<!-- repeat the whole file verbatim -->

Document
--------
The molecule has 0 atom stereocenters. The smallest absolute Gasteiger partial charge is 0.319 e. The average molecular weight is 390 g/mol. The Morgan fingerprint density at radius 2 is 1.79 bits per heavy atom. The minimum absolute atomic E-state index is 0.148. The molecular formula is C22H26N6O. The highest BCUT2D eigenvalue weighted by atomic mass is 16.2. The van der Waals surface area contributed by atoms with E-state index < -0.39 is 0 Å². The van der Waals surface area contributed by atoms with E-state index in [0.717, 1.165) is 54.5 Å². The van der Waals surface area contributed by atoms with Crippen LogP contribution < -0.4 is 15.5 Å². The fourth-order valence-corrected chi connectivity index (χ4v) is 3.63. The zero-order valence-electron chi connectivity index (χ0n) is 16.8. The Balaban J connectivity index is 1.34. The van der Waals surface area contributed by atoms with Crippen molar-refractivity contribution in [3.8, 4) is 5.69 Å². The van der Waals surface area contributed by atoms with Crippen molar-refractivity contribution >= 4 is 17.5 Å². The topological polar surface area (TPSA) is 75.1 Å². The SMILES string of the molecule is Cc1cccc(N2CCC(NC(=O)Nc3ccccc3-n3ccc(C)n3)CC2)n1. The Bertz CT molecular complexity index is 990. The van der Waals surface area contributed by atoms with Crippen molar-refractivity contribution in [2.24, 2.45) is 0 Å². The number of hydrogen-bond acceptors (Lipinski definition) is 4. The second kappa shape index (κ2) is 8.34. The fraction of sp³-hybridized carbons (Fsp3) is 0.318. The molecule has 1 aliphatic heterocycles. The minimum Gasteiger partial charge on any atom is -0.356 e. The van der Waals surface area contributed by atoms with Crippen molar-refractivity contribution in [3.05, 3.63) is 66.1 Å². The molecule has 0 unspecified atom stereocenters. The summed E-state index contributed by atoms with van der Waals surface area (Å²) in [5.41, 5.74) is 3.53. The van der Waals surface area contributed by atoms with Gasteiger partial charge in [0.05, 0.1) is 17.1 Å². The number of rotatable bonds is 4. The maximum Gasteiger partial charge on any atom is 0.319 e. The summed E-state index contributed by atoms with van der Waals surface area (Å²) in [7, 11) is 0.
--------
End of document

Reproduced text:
The molecule has 0 atom stereocenters. The smallest absolute Gasteiger partial charge is 0.319 e. The average molecular weight is 390 g/mol. The Morgan fingerprint density at radius 2 is 1.79 bits per heavy atom. The minimum absolute atomic E-state index is 0.148. The molecular formula is C22H26N6O. The highest BCUT2D eigenvalue weighted by atomic mass is 16.2. The van der Waals surface area contributed by atoms with E-state index < -0.39 is 0 Å². The van der Waals surface area contributed by atoms with E-state index in [0.717, 1.165) is 54.5 Å². The van der Waals surface area contributed by atoms with Crippen LogP contribution < -0.4 is 15.5 Å². The fourth-order valence-corrected chi connectivity index (χ4v) is 3.63. The zero-order valence-electron chi connectivity index (χ0n) is 16.8. The Balaban J connectivity index is 1.34. The van der Waals surface area contributed by atoms with Crippen molar-refractivity contribution in [3.8, 4) is 5.69 Å². The van der Waals surface area contributed by atoms with Crippen molar-refractivity contribution >= 4 is 17.5 Å². The topological polar surface area (TPSA) is 75.1 Å². The SMILES string of the molecule is Cc1cccc(N2CCC(NC(=O)Nc3ccccc3-n3ccc(C)n3)CC2)n1. The Bertz CT molecular complexity index is 990. The van der Waals surface area contributed by atoms with Crippen molar-refractivity contribution in [2.24, 2.45) is 0 Å². The number of hydrogen-bond acceptors (Lipinski definition) is 4. The second kappa shape index (κ2) is 8.34. The fraction of sp³-hybridized carbons (Fsp3) is 0.318. The molecule has 1 aliphatic heterocycles. The minimum Gasteiger partial charge on any atom is -0.356 e. The van der Waals surface area contributed by atoms with Crippen molar-refractivity contribution in [3.05, 3.63) is 66.1 Å². The molecule has 0 unspecified atom stereocenters. The summed E-state index contributed by atoms with van der Waals surface area (Å²) in [5.41, 5.74) is 3.53. The van der Waals surface area contributed by atoms with Gasteiger partial charge in [0.05, 0.1) is 17.1 Å². The number of rotatable bonds is 4. The maximum Gasteiger partial charge on any atom is 0.319 e. The summed E-state index contributed by atoms with van der Waals surface area (Å²) in [7, 11) is 0.